The Three Trends: Granularity, Behemoths and Cooperation

Organization restructuring in the network economy is about the unbundling of products and services, both at the production and consumption end, leading to granularity and direct buyer-seller interaction, eliminating intermediaries.

Abstract The first trend, OR, has redefined markets and unbundled products, transforming economic units into granular structures which operate with fewer employees and intermediaries. Connections and data allow buyers and sellers to confront each other directly and transactional integrity is maintained by the pillars of social capital - trust, reputation, responsibility and rights. Agency costs of monitoring and incentivizing workers are lower due to disintermediation. The second trend is an agglomeration of transactions. This trend, enabled by network effects and the trading of attention across multi-sided markets, results in the concentration of economic activity around a few major hubs, the OB. Advertising emerges as a major player in these multi-sided markets. The third trend is a recalibration of the notion of competition.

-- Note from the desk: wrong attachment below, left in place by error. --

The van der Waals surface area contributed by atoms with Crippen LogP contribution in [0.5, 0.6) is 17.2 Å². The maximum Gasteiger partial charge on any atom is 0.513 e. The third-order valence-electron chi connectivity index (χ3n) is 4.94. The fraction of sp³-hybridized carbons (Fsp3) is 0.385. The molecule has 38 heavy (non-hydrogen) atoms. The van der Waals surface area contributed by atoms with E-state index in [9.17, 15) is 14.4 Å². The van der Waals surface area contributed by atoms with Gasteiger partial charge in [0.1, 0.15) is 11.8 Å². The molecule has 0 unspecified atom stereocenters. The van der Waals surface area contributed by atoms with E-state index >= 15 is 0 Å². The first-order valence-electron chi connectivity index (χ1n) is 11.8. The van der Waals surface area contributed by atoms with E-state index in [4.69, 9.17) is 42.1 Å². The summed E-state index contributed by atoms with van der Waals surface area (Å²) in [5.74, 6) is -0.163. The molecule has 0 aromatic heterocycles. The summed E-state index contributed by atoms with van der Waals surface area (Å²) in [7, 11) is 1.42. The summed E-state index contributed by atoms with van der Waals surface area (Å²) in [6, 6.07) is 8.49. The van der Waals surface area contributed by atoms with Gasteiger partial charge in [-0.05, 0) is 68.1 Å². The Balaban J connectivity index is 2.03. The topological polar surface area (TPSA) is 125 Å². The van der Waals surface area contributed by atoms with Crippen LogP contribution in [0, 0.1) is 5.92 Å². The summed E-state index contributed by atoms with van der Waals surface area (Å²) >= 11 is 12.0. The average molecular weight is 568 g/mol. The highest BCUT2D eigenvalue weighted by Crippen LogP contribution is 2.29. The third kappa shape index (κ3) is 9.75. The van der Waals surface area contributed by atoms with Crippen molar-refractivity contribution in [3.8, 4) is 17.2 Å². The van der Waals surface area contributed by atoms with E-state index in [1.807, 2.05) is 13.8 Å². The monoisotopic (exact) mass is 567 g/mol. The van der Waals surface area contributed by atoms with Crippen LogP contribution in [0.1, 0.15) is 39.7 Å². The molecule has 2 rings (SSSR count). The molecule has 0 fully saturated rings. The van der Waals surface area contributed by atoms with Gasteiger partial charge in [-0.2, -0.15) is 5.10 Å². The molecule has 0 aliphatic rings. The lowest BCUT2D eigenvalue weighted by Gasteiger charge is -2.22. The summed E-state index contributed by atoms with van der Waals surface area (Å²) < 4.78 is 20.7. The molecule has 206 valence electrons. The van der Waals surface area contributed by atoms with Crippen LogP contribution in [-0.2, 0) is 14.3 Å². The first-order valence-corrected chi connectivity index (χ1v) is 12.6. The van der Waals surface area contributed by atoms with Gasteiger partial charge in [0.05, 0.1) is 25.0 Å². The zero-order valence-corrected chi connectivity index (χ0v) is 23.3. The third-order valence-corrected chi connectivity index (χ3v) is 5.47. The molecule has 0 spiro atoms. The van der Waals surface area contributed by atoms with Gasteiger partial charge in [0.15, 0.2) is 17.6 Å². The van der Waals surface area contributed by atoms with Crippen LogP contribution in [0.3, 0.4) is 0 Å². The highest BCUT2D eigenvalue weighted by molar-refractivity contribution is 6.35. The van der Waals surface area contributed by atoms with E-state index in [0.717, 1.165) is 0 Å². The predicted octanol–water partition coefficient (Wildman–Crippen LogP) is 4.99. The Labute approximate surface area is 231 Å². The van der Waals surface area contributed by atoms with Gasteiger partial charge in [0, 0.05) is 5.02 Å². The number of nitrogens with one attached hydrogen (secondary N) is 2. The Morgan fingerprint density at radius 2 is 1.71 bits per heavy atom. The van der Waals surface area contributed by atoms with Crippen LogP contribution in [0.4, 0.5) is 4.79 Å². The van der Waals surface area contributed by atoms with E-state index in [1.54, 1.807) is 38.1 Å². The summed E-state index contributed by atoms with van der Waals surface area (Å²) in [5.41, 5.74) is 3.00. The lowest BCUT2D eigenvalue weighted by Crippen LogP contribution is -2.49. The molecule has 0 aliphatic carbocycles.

Keywords Multi-sided markets • Unbundling of consumption • Trust and reputation • US Census data • Economies of scale

In a network economy, economic transactions are characterized by the links between nodes, which represent market participants. The network is

© The Author(s) 2017 29

S. Bhatt, How Digital Communication Technology Shapes Markets,

Palgrave Advances in the Economics of Innovation and Technology,

DOI 10.1007/978-3-319-47250-8_3

the market and in a competitive market, prices provide the incentives and information for supply and demand to adapt toward an equilibrium. In this chapter we analyze three developments emanating from connectivity and the vast information resources provided by the Internet: the diminished role played by intermediaries in the network economy; the simultaneous presence of massive organizations or behemoths; and the resolution of this paradoxical outcome by cooperation among agents.

 
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